Photograph by Ben Barnhart bbimages.com
Record Number of Bicyclists Participate in Franklin Land Trust’s
10th-Anniversary Deerfield Dirt-Road Randonnee
Event generates funds to support land conservation
in western Massachusetts
On Saturday, August 23 some 1,250 bicyclists descended on Franklin County to participate in the nation’s largest dirt-road cycling event, the Deerfield Dirt Road Randonnee.
Sponsored by the Franklin Land Trust, this year’s D2R2 (as the event is known to participating riders) attracted cyclists from 32 states, Canada, Europe and Asia. In the ten years since inception, D2R2 has grown to become the largest fund-raising event for the Land Trust, with the bulk of the monies coming from entry fees and corporate sponsorships.
Behind the scenes, FLT recruits over 100 volunteers to help staff the rest stops, patrol the courses and provide all the support to help make the D2R2 experience challenging, safe and thoroughly enjoyable for its participants.
This year 1013 men and 237 women registered for one of six dirt-road routes, ranging in length from 20 to 118 miles. All routes began in Old Deerfield and took the riders through rural agricultural land and forests in west central Massachusetts and southern Vermont, most of it on quiet back roads with beautiful scenery. The registration fee includes a hearty breakfast under giant tents before the start; a lunch stop at the midpoint, up in Vermont; and a catered dinner back in Deerfield at the finish point. This year the organizers added a special 20-mile Family Course – a relatively gentle ride up the Green River Valley and back – designed to attract local families with children (see below)
“Randonneuring” is a vintage French format in which riders are challenged with hard courses but encouraged to keep the spirit of the event social. There are no prizes and no head-to-head competition, but the more-advanced riders, taking on the longer, more challenging routes, start at daybreak to get away quickly. The majority of those riding shorter courses start in small groups at their leisure. The randonneuring style also promotes a degree of self-reliance, as riders must navigate the course using cue sheets and perform their own repairs.
The first D2R2 was held in 2005, when local cyclist Sandy Whittlesey invited a group of riders by word of mouth to test their legs on a withering loop of primitive roads dating back to stagecoach days. “That first year I knew our handful of riders would have a really good time,” Whittlesey says, “but I never imagined that the event would become so incredibly popular.” But that first dirt-road cycling event received national press and spawned scores of similar events nationwide. To this day D2R2 remains the largest of its kind in the U.S.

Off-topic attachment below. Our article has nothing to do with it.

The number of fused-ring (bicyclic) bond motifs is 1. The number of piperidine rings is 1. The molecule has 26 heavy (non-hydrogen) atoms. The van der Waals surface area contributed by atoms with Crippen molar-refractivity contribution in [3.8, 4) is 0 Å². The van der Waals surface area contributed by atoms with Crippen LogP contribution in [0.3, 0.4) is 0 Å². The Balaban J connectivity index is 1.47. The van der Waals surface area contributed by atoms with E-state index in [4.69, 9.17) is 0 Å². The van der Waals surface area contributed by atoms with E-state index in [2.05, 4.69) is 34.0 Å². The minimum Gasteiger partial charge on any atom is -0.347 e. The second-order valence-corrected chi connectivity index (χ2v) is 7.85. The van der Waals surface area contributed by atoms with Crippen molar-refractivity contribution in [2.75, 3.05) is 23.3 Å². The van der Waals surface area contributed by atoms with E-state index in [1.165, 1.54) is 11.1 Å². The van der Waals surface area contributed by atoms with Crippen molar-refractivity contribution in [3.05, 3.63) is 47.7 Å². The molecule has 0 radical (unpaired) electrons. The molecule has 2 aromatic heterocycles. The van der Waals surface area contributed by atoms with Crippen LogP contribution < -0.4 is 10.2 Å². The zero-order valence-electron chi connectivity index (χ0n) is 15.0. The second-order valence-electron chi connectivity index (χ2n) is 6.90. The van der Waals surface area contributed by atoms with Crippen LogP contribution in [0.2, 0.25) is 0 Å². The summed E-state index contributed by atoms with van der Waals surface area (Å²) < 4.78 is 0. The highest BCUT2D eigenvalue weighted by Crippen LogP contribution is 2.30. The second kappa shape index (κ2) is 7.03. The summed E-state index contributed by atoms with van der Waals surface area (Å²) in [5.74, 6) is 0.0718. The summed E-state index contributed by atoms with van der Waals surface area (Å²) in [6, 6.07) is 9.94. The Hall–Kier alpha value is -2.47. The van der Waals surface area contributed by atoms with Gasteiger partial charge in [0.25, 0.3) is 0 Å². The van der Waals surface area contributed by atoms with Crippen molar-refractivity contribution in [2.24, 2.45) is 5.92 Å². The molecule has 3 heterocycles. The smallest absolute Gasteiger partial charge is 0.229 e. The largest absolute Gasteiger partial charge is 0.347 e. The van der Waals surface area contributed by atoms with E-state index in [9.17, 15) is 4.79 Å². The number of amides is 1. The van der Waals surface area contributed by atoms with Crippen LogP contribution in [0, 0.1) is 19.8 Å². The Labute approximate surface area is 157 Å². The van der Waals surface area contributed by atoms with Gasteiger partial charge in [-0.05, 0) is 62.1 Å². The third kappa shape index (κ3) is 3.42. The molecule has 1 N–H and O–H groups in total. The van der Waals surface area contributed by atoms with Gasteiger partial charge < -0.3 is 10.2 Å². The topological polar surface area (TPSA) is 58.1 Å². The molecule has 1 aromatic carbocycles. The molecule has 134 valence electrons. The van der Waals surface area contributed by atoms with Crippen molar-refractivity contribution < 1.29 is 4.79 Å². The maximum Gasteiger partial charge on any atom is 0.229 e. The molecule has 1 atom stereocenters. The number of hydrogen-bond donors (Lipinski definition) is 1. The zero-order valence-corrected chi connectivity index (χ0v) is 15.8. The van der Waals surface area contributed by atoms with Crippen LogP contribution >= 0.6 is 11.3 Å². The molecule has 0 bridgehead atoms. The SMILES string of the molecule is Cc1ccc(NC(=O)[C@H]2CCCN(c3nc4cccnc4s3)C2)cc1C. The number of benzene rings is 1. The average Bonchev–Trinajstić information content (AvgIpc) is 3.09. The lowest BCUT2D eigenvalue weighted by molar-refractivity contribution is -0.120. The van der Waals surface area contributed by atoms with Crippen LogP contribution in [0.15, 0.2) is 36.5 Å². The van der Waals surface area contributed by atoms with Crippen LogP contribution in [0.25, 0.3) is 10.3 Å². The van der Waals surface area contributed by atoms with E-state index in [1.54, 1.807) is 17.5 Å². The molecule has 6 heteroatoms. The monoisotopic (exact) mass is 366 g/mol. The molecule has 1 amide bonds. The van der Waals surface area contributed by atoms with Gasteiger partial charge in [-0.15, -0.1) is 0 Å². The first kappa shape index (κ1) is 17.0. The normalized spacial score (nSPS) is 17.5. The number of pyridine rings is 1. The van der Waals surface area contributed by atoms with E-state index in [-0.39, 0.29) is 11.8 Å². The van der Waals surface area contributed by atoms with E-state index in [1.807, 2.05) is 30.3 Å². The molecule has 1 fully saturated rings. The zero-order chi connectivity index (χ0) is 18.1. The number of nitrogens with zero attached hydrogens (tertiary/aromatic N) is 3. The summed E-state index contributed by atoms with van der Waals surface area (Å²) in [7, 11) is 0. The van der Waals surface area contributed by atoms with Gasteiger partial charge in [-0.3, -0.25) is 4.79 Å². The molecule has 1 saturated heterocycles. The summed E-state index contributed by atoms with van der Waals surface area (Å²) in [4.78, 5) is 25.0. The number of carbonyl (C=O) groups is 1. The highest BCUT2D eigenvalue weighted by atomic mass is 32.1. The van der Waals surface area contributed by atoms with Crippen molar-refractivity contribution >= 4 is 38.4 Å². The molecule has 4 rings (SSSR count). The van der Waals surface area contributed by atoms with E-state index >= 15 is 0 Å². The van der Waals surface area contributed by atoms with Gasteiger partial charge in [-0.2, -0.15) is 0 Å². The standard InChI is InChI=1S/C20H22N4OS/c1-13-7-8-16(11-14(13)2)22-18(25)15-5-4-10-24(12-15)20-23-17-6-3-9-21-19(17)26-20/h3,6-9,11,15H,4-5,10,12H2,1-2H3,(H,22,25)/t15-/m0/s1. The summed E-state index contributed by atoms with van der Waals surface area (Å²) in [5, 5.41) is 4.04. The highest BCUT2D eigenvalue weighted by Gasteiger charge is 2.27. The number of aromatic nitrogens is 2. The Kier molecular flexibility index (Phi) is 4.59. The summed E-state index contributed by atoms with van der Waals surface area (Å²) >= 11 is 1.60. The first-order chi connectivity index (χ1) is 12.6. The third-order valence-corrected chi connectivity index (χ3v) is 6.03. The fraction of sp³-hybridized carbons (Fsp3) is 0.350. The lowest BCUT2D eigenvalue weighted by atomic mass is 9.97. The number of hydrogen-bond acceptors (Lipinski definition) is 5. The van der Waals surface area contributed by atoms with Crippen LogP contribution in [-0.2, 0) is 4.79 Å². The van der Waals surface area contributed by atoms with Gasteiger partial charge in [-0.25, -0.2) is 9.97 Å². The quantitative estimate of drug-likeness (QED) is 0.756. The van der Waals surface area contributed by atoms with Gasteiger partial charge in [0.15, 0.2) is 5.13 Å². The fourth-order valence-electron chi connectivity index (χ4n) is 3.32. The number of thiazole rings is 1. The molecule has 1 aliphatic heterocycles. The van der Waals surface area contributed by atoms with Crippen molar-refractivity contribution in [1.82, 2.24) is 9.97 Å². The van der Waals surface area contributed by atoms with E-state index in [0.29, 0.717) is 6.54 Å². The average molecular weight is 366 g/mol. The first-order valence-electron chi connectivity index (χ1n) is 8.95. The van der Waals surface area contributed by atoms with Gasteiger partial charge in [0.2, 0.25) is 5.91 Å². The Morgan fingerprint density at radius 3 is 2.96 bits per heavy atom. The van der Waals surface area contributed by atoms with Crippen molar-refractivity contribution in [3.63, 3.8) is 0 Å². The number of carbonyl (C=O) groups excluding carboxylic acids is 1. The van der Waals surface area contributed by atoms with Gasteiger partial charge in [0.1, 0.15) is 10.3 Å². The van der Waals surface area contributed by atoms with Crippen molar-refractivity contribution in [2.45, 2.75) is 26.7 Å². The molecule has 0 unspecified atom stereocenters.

While dirt-roading has become mainstream, D2R2 retains a quirky uniqueness. “There’s something very Franklin County about it,” says Whittlesey. “The number and character of the roads, the culture, the fantastic scenery, the hills…I don’t see the other events as competition because they’re not in our little corner of the world.”
The event attracts cyclists from a wide range of disciplines, from competitive cyclocross and road racers to recreational riders and mountain bikers. D2R2 has a very egalitarian culture. “Nobody cares how fast you are, what your background is or what kind of bike you’re riding” says Whittlesey.
Last year well-known cyclist and writer Mike Magnuson rode the 100k route and chronicled his D2R2 experience in an 8-page feature article published in the September 2014 issue of Bicycling magazine. “These are some incredibly difficult dirt roads,” he said. Shortly after his lunch break with a group of fellow riders, and back on the course, he found himself taking a sharp turn “onto a steep road that lifted away from the river and rose something like 1,800 feet over the next four miles. Riding in a group of some 50 riders, I struggled to reach the top…and then exulted in the view: another 100 to 200 riders strung out across the next mile, with not a cloud in the sky and nothing but green fields stretching in all directions. In all my years of cycling, I had never seen a sight as breathtakingly beautiful. I had always believed a truly perfect moment would never come to pass, but this was perfect. This was magical.”
So many of this year’s riders reported the same sense of exultation and achievement. April Tam, a software engineer from Somers, NY, and a member of the Westchester Cycling Club, rode in her 6th D2R2. “I love this event, hard but doable, and a great way to challenge myself. I get a rush each time I finish climbing a particularly tough hill.”
For Tom McCrumm, a sugarhouse owner in Ashfield, this was his 5th D2R2. “I love this event; this is part of why we live here. I’m a huge supporter of the Franklin Land Trust and its mission of local land conservation. When you ride in D2R2 you really have to push yourself…and you learn a lot about your inner strength and resolve. And I get to meet riders from all over the country who share my passion for the back roads and beautiful vistas of this area.”
Chris Raia, an industrial designer from Wilmington, Delaware, rode in his 3rd D2R2. “I love it because I have the opportunity to reconnect with other members of my racing team in Boston, where I lived before moving down to Delaware. The experience of challenging yourself all day on the dirt roads out there is amazing – he rode the 160k course – and there are some brutal grades to deal with. Today the weather was perfect, my best D2R2 experience ever.”
The Franklin Land Trust is a 501(c)3 nonprofit organization dedicated to the preservation of agricultural land and other open space and natural resources in western Massachusetts. This year marks FLT’s 28th Anniversary, with over 28,000 acres of land conserved since its founding.